In the quick-changing world of fashion, it takes something extraordinary to outlast seasons, trends and fickle consumer mindsets. And there’s little more remarkable than the Hermes scarf - the coveted, colourful silk accessory is a much-collected symbol of style and luxury, so much so that they are oft displayed as artworks.
The French maison’s first scarf was produced in 1937, based on a woodblock drawing by Robert Dumas (an Hermes family member). The scarf was made from the same silk that lined the luxury house’s famed riding jackets, a tradition that is still adhered to today.
These days, more than 2,000 designs exist, though not all of them have been produced. The designs are kept in le frigo (the fridge) – a white metal box kept in the Hermes headquarters in Paris.
Another interesting fact about the scarves: About 20 new designs are produced each year and there is no single designer for them - the company hires around 50 freelance artists from all around the world, including a postal employee in Texas named Kermit Oliver, who has contributed over a dozen designs.
Another regular contributor is children’s book illustrator Alice Shirley, who has been creating whimsical work for Hermès since 2012.
The Brit artist attended the Hermes store re-opening party at Liat Towers recently, and we had a chat with her to find out more about her collaboration with the French house.
You were in Singapore for the re-opening of the store. How was the experience?
It was absolutely wonderful. The Hermes teams in Paris and Singapore put together the most amazing event, and it was extraordinary to see my work translated into so many delightful forms. I loved the Tyger Tyger and jungle horse head photo-booths, and the whole of the 7th floor was jaw-dropping.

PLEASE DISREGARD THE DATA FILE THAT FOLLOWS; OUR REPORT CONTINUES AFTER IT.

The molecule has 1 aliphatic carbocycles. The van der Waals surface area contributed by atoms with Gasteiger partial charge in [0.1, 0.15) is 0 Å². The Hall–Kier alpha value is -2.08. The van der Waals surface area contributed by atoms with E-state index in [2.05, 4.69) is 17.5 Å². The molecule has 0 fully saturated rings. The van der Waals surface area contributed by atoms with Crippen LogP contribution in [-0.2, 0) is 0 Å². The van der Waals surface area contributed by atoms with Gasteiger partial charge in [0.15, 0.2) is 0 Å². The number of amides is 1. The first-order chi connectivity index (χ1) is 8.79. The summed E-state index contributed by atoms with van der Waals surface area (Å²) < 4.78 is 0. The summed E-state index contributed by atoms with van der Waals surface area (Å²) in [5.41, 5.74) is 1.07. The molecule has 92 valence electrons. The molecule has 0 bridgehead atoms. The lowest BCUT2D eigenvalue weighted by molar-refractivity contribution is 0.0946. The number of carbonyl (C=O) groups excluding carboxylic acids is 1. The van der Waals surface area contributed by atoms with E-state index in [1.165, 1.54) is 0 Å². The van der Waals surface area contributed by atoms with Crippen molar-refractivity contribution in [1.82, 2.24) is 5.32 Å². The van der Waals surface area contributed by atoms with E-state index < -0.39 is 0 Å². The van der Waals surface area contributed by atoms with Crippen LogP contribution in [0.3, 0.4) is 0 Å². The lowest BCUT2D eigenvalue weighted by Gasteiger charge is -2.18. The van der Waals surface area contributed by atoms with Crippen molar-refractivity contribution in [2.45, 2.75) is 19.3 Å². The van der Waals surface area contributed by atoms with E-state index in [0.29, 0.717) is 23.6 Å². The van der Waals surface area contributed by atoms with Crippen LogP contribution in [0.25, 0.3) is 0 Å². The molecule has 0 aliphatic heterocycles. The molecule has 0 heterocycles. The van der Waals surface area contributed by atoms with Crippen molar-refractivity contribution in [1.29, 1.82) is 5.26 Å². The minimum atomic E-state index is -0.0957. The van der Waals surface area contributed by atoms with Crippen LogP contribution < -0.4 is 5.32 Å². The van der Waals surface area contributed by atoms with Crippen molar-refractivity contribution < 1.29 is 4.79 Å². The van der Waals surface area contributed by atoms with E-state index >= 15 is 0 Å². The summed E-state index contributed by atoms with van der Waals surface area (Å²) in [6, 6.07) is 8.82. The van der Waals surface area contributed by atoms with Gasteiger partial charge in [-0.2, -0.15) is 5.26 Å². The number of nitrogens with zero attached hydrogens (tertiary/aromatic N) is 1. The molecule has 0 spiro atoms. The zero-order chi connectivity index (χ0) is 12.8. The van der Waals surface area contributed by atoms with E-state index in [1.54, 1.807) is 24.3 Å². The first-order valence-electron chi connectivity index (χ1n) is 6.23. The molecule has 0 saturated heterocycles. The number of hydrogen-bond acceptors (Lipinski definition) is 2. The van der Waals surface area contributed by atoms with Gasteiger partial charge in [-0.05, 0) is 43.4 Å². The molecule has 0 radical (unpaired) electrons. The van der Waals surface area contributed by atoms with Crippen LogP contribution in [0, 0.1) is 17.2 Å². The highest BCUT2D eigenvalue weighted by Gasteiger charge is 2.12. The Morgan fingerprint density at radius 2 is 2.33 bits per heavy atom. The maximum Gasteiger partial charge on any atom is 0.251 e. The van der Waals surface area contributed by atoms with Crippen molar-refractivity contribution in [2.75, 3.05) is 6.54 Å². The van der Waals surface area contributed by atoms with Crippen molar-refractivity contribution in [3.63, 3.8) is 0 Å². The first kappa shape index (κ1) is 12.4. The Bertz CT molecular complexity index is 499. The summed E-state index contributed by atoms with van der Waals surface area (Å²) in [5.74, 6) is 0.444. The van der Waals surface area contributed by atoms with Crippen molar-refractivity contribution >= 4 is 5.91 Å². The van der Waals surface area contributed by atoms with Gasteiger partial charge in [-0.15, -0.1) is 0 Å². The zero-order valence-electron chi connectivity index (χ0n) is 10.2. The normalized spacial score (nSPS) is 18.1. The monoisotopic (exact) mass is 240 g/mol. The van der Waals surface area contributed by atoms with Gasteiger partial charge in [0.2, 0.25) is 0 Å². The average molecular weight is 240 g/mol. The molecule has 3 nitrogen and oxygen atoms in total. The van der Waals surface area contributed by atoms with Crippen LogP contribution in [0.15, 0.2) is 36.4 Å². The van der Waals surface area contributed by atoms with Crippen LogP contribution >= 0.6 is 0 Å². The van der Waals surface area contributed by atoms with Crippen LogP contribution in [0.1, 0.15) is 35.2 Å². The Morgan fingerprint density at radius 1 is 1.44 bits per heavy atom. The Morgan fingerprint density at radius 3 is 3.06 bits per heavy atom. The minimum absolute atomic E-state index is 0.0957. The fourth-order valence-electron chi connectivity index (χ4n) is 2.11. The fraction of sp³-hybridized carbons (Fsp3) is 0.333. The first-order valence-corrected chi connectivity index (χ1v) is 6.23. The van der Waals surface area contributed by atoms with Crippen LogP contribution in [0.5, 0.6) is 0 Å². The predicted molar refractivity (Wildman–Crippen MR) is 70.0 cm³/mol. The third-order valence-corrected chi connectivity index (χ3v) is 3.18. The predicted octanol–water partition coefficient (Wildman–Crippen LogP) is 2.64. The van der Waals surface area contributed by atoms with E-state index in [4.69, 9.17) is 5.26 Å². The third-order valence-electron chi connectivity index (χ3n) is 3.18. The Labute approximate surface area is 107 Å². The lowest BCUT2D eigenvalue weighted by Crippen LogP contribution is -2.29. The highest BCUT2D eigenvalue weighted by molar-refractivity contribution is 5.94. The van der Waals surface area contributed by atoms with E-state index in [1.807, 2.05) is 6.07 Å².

Why are you drawn to illustrating children’s books?
I had wonderful children’s books when I was a child, beautifully illustrated and inspiring. Parents have to read the same books over and over to their children, so they ought to be beautiful to look at and fun to read. Children also remember the books they read as a child for the rest of their lives, and they can be so inspiring.
If I can do that for a new generation of children, that would make me happy. I don’t have any children of my own yet, but I hope to write some new books for mine when I have them.
The Zebra Pegasus (AW2014) was Shirley's first design for Hermès
Animals seem to feature prominently in your works. Was this a conscious decision from the start?
No, but it has persisted as a theme in my work. As a child I wanted to be an animal - I thought they were so much more beautiful and interesting than humans. I would spend a lot of time pretending to be horses, lions, tigers, penguins, foxes.
I feel this pretending was once very much a part of human nature and we have become disconnected with it, that it was part of ancient rituals, our religion and spirituality. We have forgotten we too are animals, and that animals are not so very different from us. Humans are nature’s miracle and her menace... The problem-child of evolution.
Tyger Tyger (AW2015) was inspired by William Blake's poem The Tyger
Your references are wide-ranging, from William Blake’s poem to the Great Barrier Reef. Is there a particular source of inspiration that you find yourself returning to?
Nature, and our place in it. It is what every artist is trying to do - explore their place in context of the world around them.
Under The Waves (SS2016) pays tribute to the Great Barrier Reef
What’s the story behind Under The Waves?
I was asked by the Hermes creative team to create a design of sea wildlife. I decided I wanted to use the Great Barrier Reef as my inspiration - all those amazing colours and beautiful forms. I wanted the design to show the incredible bio-diversity of the reef, and raise awareness of the fragility of our coral reef eco-systems that are so under threat from climate change, pollution, irresponsible fishing practices.
It is one of the great wonders of the natural world, and it deserves our protection for future generations. Coral reefs are the gardens and nurseries of the ocean’s fish populations - if we do not protect them, all fish stocks will suffer around the world.
Which is your favourite design from the collaboration so far?
The one I am working on now. That is always the way.
What is the best thing about working with Hermes?
Seeing the wonderful ways they use my designs to make beautiful things.